Additionally,  it is important to note that if someone is a Sociopath, while they might end up becoming violent one day during a bout of road rage or during some similarly public or private display of violent, intimidating, or outright aggressively combative behavior, but there is no guarantee they are going to ever even be found out by their peers.

Ted Bundy, a Psychopath by nature, had a greater chance of becoming a serial killer than… say… your average disgruntled and unappreciated corporate executive or situationally abusive school teacher. Charming, fun, and witty, they are unilaterally described by people who were impressed by their charisma, social aptitude manipulating strangers, and their ability to charm — not harm.

Whether running a business scam to recruit new clients to their business, love bombing or hoovering a romantic interest, or conning friends and family members into targeting their preferred scapegoats, targets, and victims for unfair treatment and narcissistic abuse, all report a feeling of kinship and affection for the Narcissist. This projection of merit reflects cognitive dissonance.

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Cognitive dissonance then causes the Narcissist’s truest victims (those duped by the artificial glamour and flashy persona) to enable them socially, emotionally, and fiscally to treat their closest friends and family members like crap. It’s all part of the Narcissistic Cycle of Abuse… common, predictable, and utterly crazy-making for victims and collateral damage subjects.

Sadly, because Flying Monkeys act like enablers, victims can seldom protect themselves from predators (because their duped friends and family members, while trying to remain neutral) actually enable abuse while acting like soldiers from the Abuser’s army lobbing bombs at targets or violating privacy rights of victims by taking information about the targets back to the predators . Many end up developing C-PTSD — a rare form of PTSD commonly experienced by people who are held hostage or subjected to routine forms of brainwashing, mind control tactics and tortures.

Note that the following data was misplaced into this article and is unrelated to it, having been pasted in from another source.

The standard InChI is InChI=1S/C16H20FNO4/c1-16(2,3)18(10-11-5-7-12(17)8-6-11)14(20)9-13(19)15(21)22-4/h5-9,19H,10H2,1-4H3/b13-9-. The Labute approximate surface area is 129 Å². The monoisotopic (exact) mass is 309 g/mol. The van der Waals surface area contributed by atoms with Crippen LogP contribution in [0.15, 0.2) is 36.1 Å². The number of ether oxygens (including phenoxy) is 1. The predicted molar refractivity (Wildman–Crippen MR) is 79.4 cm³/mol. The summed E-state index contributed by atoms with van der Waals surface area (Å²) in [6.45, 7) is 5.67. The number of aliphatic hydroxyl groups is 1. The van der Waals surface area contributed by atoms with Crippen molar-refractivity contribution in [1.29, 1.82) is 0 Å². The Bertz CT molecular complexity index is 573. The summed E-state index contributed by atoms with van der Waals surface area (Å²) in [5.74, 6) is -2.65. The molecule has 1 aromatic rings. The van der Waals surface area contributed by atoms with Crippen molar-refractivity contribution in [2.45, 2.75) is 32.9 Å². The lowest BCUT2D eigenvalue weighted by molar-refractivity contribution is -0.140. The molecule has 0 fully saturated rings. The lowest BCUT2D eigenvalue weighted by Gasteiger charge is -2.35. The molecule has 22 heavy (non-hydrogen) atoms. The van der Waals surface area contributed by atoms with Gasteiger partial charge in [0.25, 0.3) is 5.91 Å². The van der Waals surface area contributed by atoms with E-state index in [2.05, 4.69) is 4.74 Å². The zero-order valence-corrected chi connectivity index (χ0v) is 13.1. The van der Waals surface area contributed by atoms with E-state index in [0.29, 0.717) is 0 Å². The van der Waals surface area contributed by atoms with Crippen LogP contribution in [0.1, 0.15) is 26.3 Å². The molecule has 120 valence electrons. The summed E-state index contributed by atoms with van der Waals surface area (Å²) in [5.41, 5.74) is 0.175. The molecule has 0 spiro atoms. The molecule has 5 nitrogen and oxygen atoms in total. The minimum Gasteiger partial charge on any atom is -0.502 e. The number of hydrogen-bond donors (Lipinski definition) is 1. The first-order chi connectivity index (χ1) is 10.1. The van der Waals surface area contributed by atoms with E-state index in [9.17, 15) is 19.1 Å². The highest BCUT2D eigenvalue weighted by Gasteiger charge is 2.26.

As such, learning to spot the red flags and warning signs of various types of Cluster B personality disorders is advised for men, women, and children worldwide. In the high stress social and political climate of the modern age, it’s crucial humans (as a collective whole representing 80% of the population) learn how to help victims recover more quickly, easily, and completely and well as protect themselves from being targeted either in the present or at a future time.

If you see a Narcissist or a Sociopath walking into a bar, you are hanging out at the wrong club. Stop duck hunting, excuse yourself politely, and run — don’t walk — to the nearest exit. Narcissists and Sociopaths cannot control their impulse to lie, manufacture chaos, engage in crazy-making behaviors, and socially destroy clueless targets by betraying confidences, engaging in serial cheating, and/or spreading false rumors about them behind their back compulsively all the time.

They are undependable, untrustworthy, and are the kind of creature who knows the difference between wrong and right. Unlike a dog (that will look down and act repentant or ashamed when they have done something wrong and been caught), narcissistic predators like Narcissists, Sociopaths, and Flying Monkeys with narcissistic or sadistic streaks are more like a snake.

When they do harm, they are more likely to rage when caught. Displaying zero remorse, snakes who are proud of doing harm will gaslight, blame shift, covertly brag then smugly publicly deny, deny, deny.

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DISCLOSURE: The author of this post is in no way offering professional advice or psychiatric counseling services. Please contact your local authorities IMMEDIATELY if you feel you are in danger. If you suspect your partner, a loved one, co-worker, or family member has a Cluster B personality disorder, contact your local victim's advocate or domestic violence shelter for more information about how to protect your rights legally and to discuss the potential benefits or dangers of electing to go "no contact" with your abuser(s). Due to the nature of this website's content, we prefer to keep our writer's names ANONYMOUS. Please contact flyingmonkeysdenied@gmail.com directly to discuss content posted on this website, make special requests, or share your confidential story about Narcissistic Abuse with our staff writers. All correspondence will be kept strictly confidential.